Hottest Year Ever Update

The world’s top climate experts said that an El Nino would make 2012 the hottest year ever.

The El Nino came, and 2012 has been colder than 2010 every day except for nine days – averaging 0.36 degrees below 2010.

Thank you climate experts for being completely incompetent about the climate.


About stevengoddard

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16 Responses to Hottest Year Ever Update

  1. Ray says:

    In Sept. 2009, the UKMO predicted that “about half” of the years from 2010 to 2015 would be warmer than the warmest year on record, which according to HadCRUT3 was 1998 with an anomaly of 0.517c, without actually specifying which half.
    In January 2012, they forecasted that the 2012 anomaly would be 0.48c, while according to their figures the actual was 0.326c at the end of June (although I make it 0.357c).
    In order for a the figure of 0.48c to be correct, the figure for the remainder of the year would have to average 0.6c.
    So that’s 3 down and 3 to go as far as that prediction is concerned.
    Having said that, in January they were changing their tune slightly by saying 2005 was the previous warmest year, according to the WMO average, even though not according to their own HadCRUT3 figures, so the fact that 2010 was warmer than 2005 using the WMO average, meant that they had been 1 warmer year.
    I expect them to continue “cherry picking”, until they find a measure by which their prediction proves correct.

  2. Andy DC says:

    We will adjust the data to make sure that this year’s adjusted data is even warmer than last year’s adjusted data.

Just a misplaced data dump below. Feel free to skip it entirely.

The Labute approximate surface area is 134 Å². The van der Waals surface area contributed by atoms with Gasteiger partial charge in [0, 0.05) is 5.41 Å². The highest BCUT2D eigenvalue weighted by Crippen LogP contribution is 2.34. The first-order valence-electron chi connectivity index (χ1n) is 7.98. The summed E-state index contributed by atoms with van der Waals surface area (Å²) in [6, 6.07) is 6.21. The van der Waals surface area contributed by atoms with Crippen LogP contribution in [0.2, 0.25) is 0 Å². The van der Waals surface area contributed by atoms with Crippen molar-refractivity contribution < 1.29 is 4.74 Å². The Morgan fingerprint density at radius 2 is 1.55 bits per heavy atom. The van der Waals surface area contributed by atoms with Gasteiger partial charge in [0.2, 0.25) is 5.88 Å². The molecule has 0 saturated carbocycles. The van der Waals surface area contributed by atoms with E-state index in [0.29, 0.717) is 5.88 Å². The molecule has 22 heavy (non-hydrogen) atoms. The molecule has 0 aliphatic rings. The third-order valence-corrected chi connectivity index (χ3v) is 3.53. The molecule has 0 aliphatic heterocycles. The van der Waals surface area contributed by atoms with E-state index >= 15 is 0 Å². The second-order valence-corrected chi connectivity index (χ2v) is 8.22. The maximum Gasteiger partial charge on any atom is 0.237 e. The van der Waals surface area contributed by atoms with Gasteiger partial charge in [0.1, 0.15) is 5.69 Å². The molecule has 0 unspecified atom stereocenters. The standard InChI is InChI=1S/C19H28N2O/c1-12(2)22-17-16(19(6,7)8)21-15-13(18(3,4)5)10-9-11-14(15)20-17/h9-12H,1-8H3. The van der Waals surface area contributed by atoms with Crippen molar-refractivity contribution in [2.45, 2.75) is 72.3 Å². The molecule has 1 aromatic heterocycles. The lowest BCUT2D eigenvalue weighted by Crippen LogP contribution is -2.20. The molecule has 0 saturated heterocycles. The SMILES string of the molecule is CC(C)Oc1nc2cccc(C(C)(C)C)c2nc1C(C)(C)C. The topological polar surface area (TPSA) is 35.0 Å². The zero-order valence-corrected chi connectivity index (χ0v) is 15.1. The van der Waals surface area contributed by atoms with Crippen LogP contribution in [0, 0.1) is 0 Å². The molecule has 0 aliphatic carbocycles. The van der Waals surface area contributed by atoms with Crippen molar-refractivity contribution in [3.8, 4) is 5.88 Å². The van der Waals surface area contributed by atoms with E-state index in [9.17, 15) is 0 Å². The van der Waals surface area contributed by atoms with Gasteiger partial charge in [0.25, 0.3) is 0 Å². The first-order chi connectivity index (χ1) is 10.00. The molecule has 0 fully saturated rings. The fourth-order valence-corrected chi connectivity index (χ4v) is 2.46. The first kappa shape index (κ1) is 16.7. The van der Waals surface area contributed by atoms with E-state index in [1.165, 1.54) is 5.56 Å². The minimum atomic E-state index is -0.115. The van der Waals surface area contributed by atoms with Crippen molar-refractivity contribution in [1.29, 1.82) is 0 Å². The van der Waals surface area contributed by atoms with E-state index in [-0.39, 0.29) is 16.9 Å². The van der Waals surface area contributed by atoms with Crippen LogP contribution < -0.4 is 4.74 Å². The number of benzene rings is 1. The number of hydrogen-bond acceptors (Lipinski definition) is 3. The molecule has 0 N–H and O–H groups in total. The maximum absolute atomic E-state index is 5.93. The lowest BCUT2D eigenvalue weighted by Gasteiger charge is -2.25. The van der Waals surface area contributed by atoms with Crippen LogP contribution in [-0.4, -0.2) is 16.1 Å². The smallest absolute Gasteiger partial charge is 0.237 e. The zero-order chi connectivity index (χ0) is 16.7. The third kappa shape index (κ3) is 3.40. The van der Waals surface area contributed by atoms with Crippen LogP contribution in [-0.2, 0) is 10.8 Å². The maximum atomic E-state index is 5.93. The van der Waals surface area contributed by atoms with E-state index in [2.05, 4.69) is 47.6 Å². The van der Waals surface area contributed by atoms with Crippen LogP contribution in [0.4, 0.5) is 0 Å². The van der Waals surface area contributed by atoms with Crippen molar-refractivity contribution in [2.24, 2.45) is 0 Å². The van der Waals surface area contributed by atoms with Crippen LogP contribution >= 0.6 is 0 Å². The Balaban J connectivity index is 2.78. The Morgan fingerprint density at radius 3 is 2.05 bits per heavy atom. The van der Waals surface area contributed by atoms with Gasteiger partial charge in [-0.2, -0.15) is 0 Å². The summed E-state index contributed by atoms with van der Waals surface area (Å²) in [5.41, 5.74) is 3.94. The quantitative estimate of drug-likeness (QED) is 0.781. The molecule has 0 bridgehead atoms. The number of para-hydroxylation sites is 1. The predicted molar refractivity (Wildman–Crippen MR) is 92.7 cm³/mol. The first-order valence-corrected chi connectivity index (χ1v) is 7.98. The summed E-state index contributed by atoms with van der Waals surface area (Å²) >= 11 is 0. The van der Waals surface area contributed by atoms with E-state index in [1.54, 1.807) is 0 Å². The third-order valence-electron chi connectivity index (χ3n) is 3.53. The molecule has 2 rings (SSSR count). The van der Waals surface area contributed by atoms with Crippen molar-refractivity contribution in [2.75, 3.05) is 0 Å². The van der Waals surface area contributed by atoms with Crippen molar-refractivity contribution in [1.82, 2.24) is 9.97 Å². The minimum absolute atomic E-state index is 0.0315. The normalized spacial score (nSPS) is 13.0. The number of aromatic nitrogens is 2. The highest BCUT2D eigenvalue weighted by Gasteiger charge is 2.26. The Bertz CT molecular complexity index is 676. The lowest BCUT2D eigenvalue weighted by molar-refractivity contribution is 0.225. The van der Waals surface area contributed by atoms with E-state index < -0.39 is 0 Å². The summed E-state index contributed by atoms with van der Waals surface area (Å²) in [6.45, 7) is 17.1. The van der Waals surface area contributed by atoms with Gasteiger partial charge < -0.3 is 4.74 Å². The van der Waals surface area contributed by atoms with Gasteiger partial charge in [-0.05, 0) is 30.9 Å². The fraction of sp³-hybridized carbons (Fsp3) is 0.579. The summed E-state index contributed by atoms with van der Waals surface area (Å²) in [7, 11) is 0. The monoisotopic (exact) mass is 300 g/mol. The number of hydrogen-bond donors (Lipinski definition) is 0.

3. manicbeancounter says:

    2010 was not the warmest year on record according to Hadcrut3, but was according to GISSTEMP.
    So what did the climate scientists do to explain this anomaly?
    1. The folks at NASA hid this inconvenient fact on a graph comparing four different temperature series.
    2. Later HADCRUT4 was introduced, which used the same techniques of smearing extreme temperatures from a few Arctic Stations (including some pretty dodgy figures for Reykjavík) over a much larger area.

  4. Ray says:

    HadCRUT3 is a joint effort between the UKMO and C.R.U. , but due to different methods of calculating the annual figures they can’t even agree on the same figures.
    In the case of UKMO, the latest files show 1998 as 0.517c, 2005 as 0.474c and 2010 as 0.499c, whereas C.R.U. have them as 0.548c, 0.482c and 0.478c.
    Clearly both have 1998 as the warmest, but the MO has 2010 as warmer than 2005.
    The UKMO HadCRUT4 file has 1998 at 0.52c, and both 2005 and 2010 at 0.53c.
    The C.R.U. site doesn’t seem to have access to HadCRUT4, so I don’t know if their figures are the same.
    It would obviously suit the UKMO/CRU to retrospectively say that 1998 wasn’t the warmest after all, since that changes the short-term trends.

  5. B Buckner says:

    We are not even in an El Nino yet. It requires a three month moving average over the temp threshold to extend over 5 months. It will not be an official El Nino until January 2013 if temperatures develop as expected. Redo your chart for 2013 next year. The plot in this post is worthless.

  6. I’m waiting for David Appell’s usual asinine comment that none of this matters because thousands of scientists cannot be wrong about the greenhouse effect. 😉

  7. David Appell says:

    When did the El Nino come?

    And you are using raw UAH data; note their own caveat: “The global-average data displayed on this page have only limited quality control, can undergo unannounced changes, and so should only be used as a general guide.”

    In fact, their lower troposphere processed results show that, year-to-date, 2012 (globally) is slightly warmer than 2011 (globally).

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